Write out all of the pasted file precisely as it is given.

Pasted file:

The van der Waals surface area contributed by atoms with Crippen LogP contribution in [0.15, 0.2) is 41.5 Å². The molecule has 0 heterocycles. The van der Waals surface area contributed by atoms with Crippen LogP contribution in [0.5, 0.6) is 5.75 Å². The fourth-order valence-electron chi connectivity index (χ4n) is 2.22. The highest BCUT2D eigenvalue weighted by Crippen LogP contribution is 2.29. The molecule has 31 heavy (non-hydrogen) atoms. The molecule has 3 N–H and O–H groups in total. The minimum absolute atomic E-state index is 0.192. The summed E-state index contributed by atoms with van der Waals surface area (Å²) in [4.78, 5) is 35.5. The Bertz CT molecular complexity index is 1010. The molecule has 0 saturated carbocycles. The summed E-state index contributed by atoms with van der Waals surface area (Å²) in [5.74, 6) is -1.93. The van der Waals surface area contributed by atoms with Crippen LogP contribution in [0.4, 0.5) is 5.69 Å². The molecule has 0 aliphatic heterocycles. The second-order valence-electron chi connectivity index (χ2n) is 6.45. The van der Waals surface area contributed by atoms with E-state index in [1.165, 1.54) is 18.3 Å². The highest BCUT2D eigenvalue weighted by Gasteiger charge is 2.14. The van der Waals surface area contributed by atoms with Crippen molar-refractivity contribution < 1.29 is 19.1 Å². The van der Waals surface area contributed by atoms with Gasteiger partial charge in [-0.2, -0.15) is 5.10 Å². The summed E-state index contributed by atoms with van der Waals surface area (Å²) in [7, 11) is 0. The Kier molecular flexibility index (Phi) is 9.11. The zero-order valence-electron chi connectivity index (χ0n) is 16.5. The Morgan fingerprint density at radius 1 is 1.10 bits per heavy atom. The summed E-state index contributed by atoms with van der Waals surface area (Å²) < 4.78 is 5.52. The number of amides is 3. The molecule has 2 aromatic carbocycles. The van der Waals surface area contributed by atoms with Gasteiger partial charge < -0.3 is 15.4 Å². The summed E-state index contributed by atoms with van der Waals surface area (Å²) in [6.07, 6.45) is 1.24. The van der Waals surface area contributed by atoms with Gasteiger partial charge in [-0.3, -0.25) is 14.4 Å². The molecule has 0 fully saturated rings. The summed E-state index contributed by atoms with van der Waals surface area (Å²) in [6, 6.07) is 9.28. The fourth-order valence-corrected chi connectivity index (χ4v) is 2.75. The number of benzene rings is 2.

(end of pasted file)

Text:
The van der Waals surface area contributed by atoms with Crippen LogP contribution in [0.15, 0.2) is 41.5 Å². The molecule has 0 heterocycles. The van der Waals surface area contributed by atoms with Crippen LogP contribution in [0.5, 0.6) is 5.75 Å². The fourth-order valence-electron chi connectivity index (χ4n) is 2.22. The highest BCUT2D eigenvalue weighted by Crippen LogP contribution is 2.29. The molecule has 31 heavy (non-hydrogen) atoms. The molecule has 3 N–H and O–H groups in total. The minimum absolute atomic E-state index is 0.192. The summed E-state index contributed by atoms with van der Waals surface area (Å²) in [4.78, 5) is 35.5. The Bertz CT molecular complexity index is 1010. The molecule has 0 saturated carbocycles. The summed E-state index contributed by atoms with van der Waals surface area (Å²) in [5.74, 6) is -1.93. The van der Waals surface area contributed by atoms with Crippen LogP contribution in [0.4, 0.5) is 5.69 Å². The molecule has 0 aliphatic heterocycles. The second-order valence-electron chi connectivity index (χ2n) is 6.45. The van der Waals surface area contributed by atoms with E-state index in [1.165, 1.54) is 18.3 Å². The highest BCUT2D eigenvalue weighted by Gasteiger charge is 2.14. The van der Waals surface area contributed by atoms with Crippen molar-refractivity contribution < 1.29 is 19.1 Å². The van der Waals surface area contributed by atoms with Gasteiger partial charge in [-0.2, -0.15) is 5.10 Å². The summed E-state index contributed by atoms with van der Waals surface area (Å²) in [7, 11) is 0. The Kier molecular flexibility index (Phi) is 9.11. The zero-order valence-electron chi connectivity index (χ0n) is 16.5. The Morgan fingerprint density at radius 1 is 1.10 bits per heavy atom. The summed E-state index contributed by atoms with van der Waals surface area (Å²) < 4.78 is 5.52. The number of amides is 3. The molecule has 2 aromatic carbocycles. The van der Waals surface area contributed by atoms with Gasteiger partial charge < -0.3 is 15.4 Å². The summed E-state index contributed by atoms with van der Waals surface area (Å²) in [6.07, 6.45) is 1.24. The van der Waals surface area contributed by atoms with Gasteiger partial charge in [-0.3, -0.25) is 14.4 Å². The molecule has 0 fully saturated rings. The summed E-state index contributed by atoms with van der Waals surface area (Å²) in [6, 6.07) is 9.28. The fourth-order valence-corrected chi connectivity index (χ4v) is 2.75. The number of benzene rings is 2.